While the amount appropriated for the SIGPR in the CARES Act ( US$25 million) is less than the amount allocated for the SIGTARP in the Emergency Economic Stabilization Act of 2008 ( US$50 million),18 the CARES Act appropriates significant amounts for the PRAC and other inspectors general. The CARES Act appropriates US$80 million to the Pandemic Response Accountability Committee, US$25 million each to the Inspectors General for the Small Business Administration and the Department of Labor, and US$35 million to the existing Inspector General for the Treasury Department, for additional investigations relating to the use of funds in response to the COVID-19 pandemic.19 Adding these amounts to the US$25 million allocated for the SIGPR under the CARES Act,20 the legislation allocates a total of US$190 million to offices specifically tasked with monitoring potential fraud, waste, and abuse.
While the immediate focus has been on the economic relief provided by the CARES Act, in the months and years ahead, SIGPR audits and investigations will almost certainly lead to significant criminal and civil enforcement activity.
1) The US$2 trillion estimate includes US$500 billion for providing liquidity to eligible businesses, more than US$350 billion for small business loans, and US$150 billion for direct relief to state and local governments, among various other appropriations. See Pub. L. No. 116-136 §§ 1107(a), 4027(a), 5001(a).
2) Emergency Economic Stabilization Act of 2008, Pub. L. 110-343 § 115 (Oct. 3, 2008).
3) Pub. L. No. 116-136 § 4018(b)(1), (3); 12 U.S.C. § 5231(b)(1), (4); Inspector General Act of 1978 (the “IGA”), 5 U.S.C. App. § 3(b).
4) Pub. L. No. 116-136 § 4018(c)(1); 12 U.S.C. § 5231(c)(1).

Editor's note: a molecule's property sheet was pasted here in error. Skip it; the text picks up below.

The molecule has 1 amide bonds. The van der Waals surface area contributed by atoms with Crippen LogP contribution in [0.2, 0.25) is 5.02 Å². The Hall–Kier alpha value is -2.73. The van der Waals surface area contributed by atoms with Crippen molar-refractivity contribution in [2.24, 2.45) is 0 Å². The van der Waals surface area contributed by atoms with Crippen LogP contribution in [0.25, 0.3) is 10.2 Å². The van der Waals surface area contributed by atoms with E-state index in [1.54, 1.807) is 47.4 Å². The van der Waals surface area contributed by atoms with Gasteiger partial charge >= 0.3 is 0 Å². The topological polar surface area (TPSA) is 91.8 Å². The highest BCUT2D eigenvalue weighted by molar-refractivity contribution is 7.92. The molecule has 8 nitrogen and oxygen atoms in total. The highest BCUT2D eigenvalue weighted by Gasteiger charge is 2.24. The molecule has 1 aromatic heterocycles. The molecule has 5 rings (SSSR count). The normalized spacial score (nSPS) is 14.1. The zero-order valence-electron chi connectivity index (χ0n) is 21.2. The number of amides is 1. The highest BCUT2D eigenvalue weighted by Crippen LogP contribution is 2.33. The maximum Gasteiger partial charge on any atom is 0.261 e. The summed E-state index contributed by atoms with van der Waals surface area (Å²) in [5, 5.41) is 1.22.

5) Pub. L. No. 116-136 § 4018(f); 12 U.S.C. § 5231(i).
6) Pub. L. No. 116-136 § 4018(c)(3); 12 U.S.C. § 5231(c)(3); IGA §§ 3(d)(1)(C), 5(a)(20).
7) Pub. L. No. 116-136 § 4018(d)(1); 12 U.S.C. § 5231(d)(1); IGA § 6(a)(1), (4), (f).
8) IGA § 4(d).
9) OFFICE OF THE SPECIAL INSPECTOR GENERAL FOR THE TROUBLED ASSET RELIEF PROGRAM, Quarterly Report for October 1, 2019–December 31, 2019 at 2–3.
10) Id.at 2; OFFICE OF THE SPECIAL INSPECTOR GENERAL FOR THE TROUBLED ASSET RELIEF PROGRAM, More than 100 Bankers Investigated by SIGTARP Have Been Charged with Committing Crime or Civil Fraud (Aug. 6, 2016).
11) OFFICE OF THE SPECIAL INSPECTOR GENERAL FOR THE TROUBLED ASSET RELIEF PROGRAM, Goldman Sachs Agrees to Pay More Than $5 Billion in Connection with Its Sale of Residential Mortgage Backed Securities.
12) OFFICE OF THE SPECIAL INSPECTOR GENERAL FOR THE TROUBLED ASSET RELIEF PROGRAM, $45 Billion TARP Recipient Bank of America Ordered to Pay $1.27 Billion in Civil Penalties for Defrauding the United States (July 30, 2014).
13) OFFICE OF THE SPECIAL INSPECTOR GENERAL FOR THE TROUBLED ASSET RELIEF PROGRAM, Former CEO of $3 Billion TierOne Bank Sentence to 11 Years in Prison for Orchestrating Scheme to Hide More than $100 Million in Losses from Shareholders and Regulators.
14) OFFICE OF THE SPECIAL INSPECTOR GENERAL FOR THE TROUBLED ASSET RELIEF PROGRAM, Court Sentences Former Wilmington Trust Chief Credit Officer and Controller to Prison (Dec. 19, 2018).
15) Pub. L. No. 116-136 § 15010(a)(6), (b).
16) COUNCIL OF THE INSPECTORS GENERAL ON INTEGRITY AND EFFICIENCY, Glenn A. Fine Appointed Chair of CIGIE’s Pandemic Response Accountability Committee (Mar. 30, 2020).
17) OFFICE OF INSPECTOR GENERAL FOR THE DEPARTMENT OF DEFENSE, Biography of Glenn A. Fine (last accessed Mar. 31, 2020).
18) Pub. L. No. 116-136 § 4018(g)(1); 12 U.S.C. § 5231(g).
19) Pub. L. No. 116-136 §§ 1107(a)(3), 2215, 5001(f)(3).
20) Id. (g)(1).